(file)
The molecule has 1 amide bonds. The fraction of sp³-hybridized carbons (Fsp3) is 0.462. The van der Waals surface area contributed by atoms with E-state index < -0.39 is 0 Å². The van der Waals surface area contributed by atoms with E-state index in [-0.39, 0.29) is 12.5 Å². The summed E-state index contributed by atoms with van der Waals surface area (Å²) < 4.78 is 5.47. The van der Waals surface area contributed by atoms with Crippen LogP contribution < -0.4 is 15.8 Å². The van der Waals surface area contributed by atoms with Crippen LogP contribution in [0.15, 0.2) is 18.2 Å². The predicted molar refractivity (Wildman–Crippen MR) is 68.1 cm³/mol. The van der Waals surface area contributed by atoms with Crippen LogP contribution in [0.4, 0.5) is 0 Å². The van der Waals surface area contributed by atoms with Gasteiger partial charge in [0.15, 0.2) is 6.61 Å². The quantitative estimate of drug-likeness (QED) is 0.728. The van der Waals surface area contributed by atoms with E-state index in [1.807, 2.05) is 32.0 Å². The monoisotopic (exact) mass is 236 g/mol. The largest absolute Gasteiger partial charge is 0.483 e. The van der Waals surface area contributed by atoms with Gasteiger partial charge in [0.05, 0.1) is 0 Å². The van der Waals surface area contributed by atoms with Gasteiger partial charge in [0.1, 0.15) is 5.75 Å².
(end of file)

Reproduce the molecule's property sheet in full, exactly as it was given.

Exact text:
The molecule has 1 amide bonds. The fraction of sp³-hybridized carbons (Fsp3) is 0.462. The van der Waals surface area contributed by atoms with E-state index < -0.39 is 0 Å². The van der Waals surface area contributed by atoms with E-state index in [-0.39, 0.29) is 12.5 Å². The summed E-state index contributed by atoms with van der Waals surface area (Å²) < 4.78 is 5.47. The van der Waals surface area contributed by atoms with Crippen LogP contribution < -0.4 is 15.8 Å². The van der Waals surface area contributed by atoms with Crippen LogP contribution in [0.15, 0.2) is 18.2 Å². The predicted molar refractivity (Wildman–Crippen MR) is 68.1 cm³/mol. The van der Waals surface area contributed by atoms with Crippen LogP contribution in [0.4, 0.5) is 0 Å². The van der Waals surface area contributed by atoms with Gasteiger partial charge in [0.15, 0.2) is 6.61 Å². The quantitative estimate of drug-likeness (QED) is 0.728. The van der Waals surface area contributed by atoms with E-state index in [1.807, 2.05) is 32.0 Å². The monoisotopic (exact) mass is 236 g/mol. The largest absolute Gasteiger partial charge is 0.483 e. The van der Waals surface area contributed by atoms with Gasteiger partial charge in [0.05, 0.1) is 0 Å². The van der Waals surface area contributed by atoms with Gasteiger partial charge in [0.1, 0.15) is 5.75 Å².